Amateur Radio (Ham Radio) can be engaged in In a hundred different ways, but it begins with a series of examinations, regulated by the FCC, that gradually expose licensees to the laws involved in using it, the set of operating practices guiding it and the technical information required to engage in it properly.Craft wrote: ↑Sun Jun 21, 2020 5:20 pmSorry I was confused; I thought you were talking about how you or your job industry used it; sounds like you're describing the history of its development and why it's significant?durangopipe wrote: ↑Sat Jun 20, 2020 9:26 pmIt’s illegal to conduct business on ham radio.Craft wrote: ↑Sat Jun 20, 2020 7:41 pmSo do you use it for pleasure or for business mostly?durangopipe wrote: ↑Sat Jun 20, 2020 1:01 pmThat’s only a small part of ham radio.
Experiments and the pushing forward of both RF and digital technology.
Emergency communication and community service.
Installation and maintenance of backup communication infrastructure.
Base of trained and experienced communication specialists available when needed.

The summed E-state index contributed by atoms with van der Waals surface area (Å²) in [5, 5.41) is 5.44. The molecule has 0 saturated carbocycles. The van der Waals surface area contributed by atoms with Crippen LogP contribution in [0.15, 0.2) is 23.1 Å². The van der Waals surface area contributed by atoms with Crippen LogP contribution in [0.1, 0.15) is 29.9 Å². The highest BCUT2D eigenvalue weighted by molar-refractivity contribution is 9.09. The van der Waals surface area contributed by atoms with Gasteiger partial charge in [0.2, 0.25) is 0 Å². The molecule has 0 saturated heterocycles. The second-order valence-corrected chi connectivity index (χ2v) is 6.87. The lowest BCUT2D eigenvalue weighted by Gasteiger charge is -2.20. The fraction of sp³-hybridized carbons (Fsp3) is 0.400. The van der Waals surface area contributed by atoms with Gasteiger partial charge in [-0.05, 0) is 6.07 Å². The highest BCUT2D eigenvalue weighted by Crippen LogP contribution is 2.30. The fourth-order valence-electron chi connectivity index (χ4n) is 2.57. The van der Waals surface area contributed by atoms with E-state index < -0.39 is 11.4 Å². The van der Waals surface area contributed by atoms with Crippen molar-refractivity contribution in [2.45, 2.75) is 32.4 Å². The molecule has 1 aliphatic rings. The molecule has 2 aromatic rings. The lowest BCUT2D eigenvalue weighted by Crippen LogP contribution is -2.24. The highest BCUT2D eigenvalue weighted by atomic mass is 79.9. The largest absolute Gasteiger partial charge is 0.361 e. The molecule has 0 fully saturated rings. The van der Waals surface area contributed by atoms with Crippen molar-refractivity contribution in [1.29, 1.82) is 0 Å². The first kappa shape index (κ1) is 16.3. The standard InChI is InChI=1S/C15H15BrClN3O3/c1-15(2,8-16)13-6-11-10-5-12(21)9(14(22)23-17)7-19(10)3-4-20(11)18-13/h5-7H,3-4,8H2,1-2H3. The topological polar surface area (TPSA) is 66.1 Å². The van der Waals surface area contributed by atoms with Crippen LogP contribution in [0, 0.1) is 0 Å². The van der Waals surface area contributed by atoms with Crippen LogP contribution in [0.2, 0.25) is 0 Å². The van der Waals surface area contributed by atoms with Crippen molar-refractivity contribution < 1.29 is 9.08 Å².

And yes, a huge social component as well.
But the contributions of ham radio to the development of communication technology (and other fields like the initial exploration of RF devices and ionospheric propagation, initial development first of the theory and feasibility of satellite communication by moonbounce and then the first communication satellites, initial discovery of radio astronomy, and most recently extreme weak signal digital detection communication tools that are now used by deep space probes, to name but a few) are tremendous, as are the contributions in times of communication infrastructure breakdowns in time of disaster.
The range of privileges grows as progressively difficult examinations are passed.
It is a “hobby.” But it is also a “service.” And it’s contributions to the larger community, that are ongoing, include some of the things I listed above.
When I was younger, I was far more actively involved in the service component than I am now. I used to fling remote mountaintop towers to help maintain emergency communications infrastructure and go off with search and rescue teams as a communications link.
My wife (who is also licensed) and I have manned radio positions during rescue operations and wildfires, and during community events like bicycle races and other athletic events that required it.
Although my involvement in service is now diminished, I am still able and equipped to provide emergency communication capability if and when required (through a formal relationship that exists between our local amateur radio club and our county emergency services liason) and I am also a certified license examiner.
I also try to mentor new hams whenever possible.
I think you’ll discover that most hams have this same balance of “fun hobby” and community service in their involvement with amateur radio.